… Critical learning is now reduced to mastering test-taking, memorizing facts, and learning how not to question knowledge and authority. …

… the financialization of the economy and culture has resulted in the poisonous growth of monopoly power, predatory lending, abusive credit card practices and misuses of CEO pay. The false but central neoliberal tenet that markets can solve all of society’s problems has no way of limiting the power of money and has given rise to “a politics in which policies that favor the rich … have allowed the financial sector to amass vast economic and political power.”[24] As Joseph Stiglitz points out, there is more at work in this form of [corporate] governance than a pandering to the wealthy and powerful: There is also the specter of an authoritarian society “where people live in gated communities,” large segments of the population are impoverished or locked up in prison and Americans live in a state of constant fear as they face growing “economic insecurity, health care insecurity [and] a sense of physical insecurity.”[25] In other words, the authoritarian nature of neoliberal political governance and economic power is also visible in the rise of a national security state in which civil liberties are being drastically abridged and violated.

The anti-democratic practices at work … also include the US government’s use of state secrecy to provide a cover or prevent being embarrassed by practices that range from the illegal use of torture to the abduction of innocent foreign nationals. Under the rubric of national security, a shadow state has emerged that eschews transparency and commits unlawful acts. Given the power of the government to engage in a range of illegalities and to make them disappear through an appeal to state secrecy, it should come as no surprise that warrantless wiretapping, justified in the name of national security, is on the rise at both the federal and state levels. For instance, the New York City Police Department “implemented surveillance programs that violate the civil liberties of that city’s Muslim-American citizens [by infiltrating] mosques and universities [and] collecting information on individuals suspected of no crimes.”[29] And the American public barely acknowledged this shocking abuse of power. Such anti-democratic policies and practices have become the new norm in American society and reveal a frightening and dangerous move toward a 21st century version of authoritarianism.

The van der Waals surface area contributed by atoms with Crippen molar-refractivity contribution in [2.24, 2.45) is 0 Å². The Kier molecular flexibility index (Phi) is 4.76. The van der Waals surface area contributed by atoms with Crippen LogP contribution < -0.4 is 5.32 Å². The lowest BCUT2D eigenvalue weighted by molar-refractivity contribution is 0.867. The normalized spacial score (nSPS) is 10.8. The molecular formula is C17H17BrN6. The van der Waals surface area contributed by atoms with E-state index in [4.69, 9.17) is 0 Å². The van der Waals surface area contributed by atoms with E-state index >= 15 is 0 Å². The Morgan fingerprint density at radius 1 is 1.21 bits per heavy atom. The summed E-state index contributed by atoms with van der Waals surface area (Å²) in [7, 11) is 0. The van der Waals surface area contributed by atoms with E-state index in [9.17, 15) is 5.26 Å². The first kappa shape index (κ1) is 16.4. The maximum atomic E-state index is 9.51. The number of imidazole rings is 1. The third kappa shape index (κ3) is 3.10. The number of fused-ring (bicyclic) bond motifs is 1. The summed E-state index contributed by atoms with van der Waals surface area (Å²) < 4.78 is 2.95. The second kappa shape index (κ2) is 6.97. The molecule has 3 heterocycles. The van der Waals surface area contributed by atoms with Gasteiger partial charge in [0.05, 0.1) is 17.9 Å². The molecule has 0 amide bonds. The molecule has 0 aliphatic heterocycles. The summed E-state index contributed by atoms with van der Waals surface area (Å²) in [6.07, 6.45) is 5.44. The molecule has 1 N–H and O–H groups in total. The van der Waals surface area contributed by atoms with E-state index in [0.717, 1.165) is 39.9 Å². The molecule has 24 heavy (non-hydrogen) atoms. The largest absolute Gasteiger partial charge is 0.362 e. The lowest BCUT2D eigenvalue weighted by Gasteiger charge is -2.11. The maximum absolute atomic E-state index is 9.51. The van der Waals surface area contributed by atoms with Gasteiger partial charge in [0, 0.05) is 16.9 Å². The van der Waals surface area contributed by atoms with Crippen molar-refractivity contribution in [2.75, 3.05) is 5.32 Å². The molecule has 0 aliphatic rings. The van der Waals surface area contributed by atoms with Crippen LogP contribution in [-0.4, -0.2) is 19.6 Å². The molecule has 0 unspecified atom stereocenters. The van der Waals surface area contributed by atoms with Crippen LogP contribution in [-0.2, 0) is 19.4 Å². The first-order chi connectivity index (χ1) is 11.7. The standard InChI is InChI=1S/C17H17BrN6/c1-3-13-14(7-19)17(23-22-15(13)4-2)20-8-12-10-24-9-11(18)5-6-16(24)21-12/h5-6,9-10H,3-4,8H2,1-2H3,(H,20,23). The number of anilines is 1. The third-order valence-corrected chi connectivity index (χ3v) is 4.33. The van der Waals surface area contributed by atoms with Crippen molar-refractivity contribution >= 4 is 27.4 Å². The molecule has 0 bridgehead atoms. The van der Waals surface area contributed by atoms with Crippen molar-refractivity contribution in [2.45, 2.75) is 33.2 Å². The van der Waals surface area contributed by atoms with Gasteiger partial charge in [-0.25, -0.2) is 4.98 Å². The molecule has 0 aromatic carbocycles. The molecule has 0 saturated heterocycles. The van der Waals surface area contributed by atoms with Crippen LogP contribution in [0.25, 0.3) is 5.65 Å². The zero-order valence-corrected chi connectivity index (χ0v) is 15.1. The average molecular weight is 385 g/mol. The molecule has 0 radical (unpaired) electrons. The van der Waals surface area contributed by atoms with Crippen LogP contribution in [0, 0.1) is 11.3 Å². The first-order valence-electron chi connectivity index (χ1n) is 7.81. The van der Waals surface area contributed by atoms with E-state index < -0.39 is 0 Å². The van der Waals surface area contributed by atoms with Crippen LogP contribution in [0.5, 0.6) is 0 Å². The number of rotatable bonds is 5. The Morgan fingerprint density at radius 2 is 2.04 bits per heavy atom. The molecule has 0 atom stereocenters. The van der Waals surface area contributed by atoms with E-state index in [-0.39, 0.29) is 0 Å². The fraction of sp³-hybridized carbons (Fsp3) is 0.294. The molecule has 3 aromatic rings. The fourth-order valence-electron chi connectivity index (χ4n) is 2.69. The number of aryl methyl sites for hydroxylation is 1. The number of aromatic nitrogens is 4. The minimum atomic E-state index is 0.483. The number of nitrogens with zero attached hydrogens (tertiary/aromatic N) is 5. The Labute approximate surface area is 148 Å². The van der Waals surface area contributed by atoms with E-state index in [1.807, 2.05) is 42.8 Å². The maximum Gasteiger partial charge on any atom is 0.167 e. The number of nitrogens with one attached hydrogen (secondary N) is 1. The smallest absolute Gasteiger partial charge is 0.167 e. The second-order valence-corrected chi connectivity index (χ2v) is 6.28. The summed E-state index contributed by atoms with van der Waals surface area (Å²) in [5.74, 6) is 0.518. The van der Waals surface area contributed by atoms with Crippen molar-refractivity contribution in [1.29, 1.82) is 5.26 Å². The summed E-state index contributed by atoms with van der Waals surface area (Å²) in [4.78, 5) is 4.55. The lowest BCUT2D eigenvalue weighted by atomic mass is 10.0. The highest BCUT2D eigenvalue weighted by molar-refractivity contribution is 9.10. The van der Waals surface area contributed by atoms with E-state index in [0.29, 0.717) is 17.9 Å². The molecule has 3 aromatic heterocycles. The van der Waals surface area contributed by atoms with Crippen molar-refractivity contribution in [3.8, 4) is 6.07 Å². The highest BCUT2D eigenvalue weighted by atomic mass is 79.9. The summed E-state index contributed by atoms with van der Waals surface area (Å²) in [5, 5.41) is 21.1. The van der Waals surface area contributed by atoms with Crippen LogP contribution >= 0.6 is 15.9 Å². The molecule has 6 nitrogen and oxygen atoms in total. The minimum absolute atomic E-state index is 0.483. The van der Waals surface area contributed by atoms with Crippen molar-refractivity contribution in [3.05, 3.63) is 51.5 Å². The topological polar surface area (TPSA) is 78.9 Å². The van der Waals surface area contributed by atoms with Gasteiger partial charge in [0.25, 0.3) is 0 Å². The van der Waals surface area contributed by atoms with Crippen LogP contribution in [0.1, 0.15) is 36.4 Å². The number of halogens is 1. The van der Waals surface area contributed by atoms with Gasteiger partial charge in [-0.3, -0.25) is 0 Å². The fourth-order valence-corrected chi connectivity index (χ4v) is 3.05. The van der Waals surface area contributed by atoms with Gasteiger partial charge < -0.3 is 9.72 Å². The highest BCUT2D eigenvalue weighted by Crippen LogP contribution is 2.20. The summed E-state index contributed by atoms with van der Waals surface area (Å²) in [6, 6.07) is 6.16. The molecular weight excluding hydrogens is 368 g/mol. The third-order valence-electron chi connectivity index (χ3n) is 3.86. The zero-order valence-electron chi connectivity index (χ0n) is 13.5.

… What is particularly disturbing is how little opposition … there is among the American public to this view of particular social groups as disposable – this, perhaps more than anything else, signals the presence of a rising authoritarianism in the United States. …

… Hannah Arendt’s warning that “it was not stupidity but a curious, quite authentic inability to think” at the heart of authoritarian regimes is now embraced as a fundamental tenet of Republican Party politics.

Right-wing, strict father, authoritarian, promoters-of-punishment-as-a-teaching-tool, or conservatives without conscience, have been pushing social Darwinism for decades and are succeeding in converting critical thinking citizens into obedient consumers, who care more about their consumption and less about those who weren’t as lucky.

 

 

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About Andy Hailey

Vietnam Vet, UT El Paso Grad, Retired Aerospace Engineer, former union rep, 60's Republican now progressive, web admin, blogger.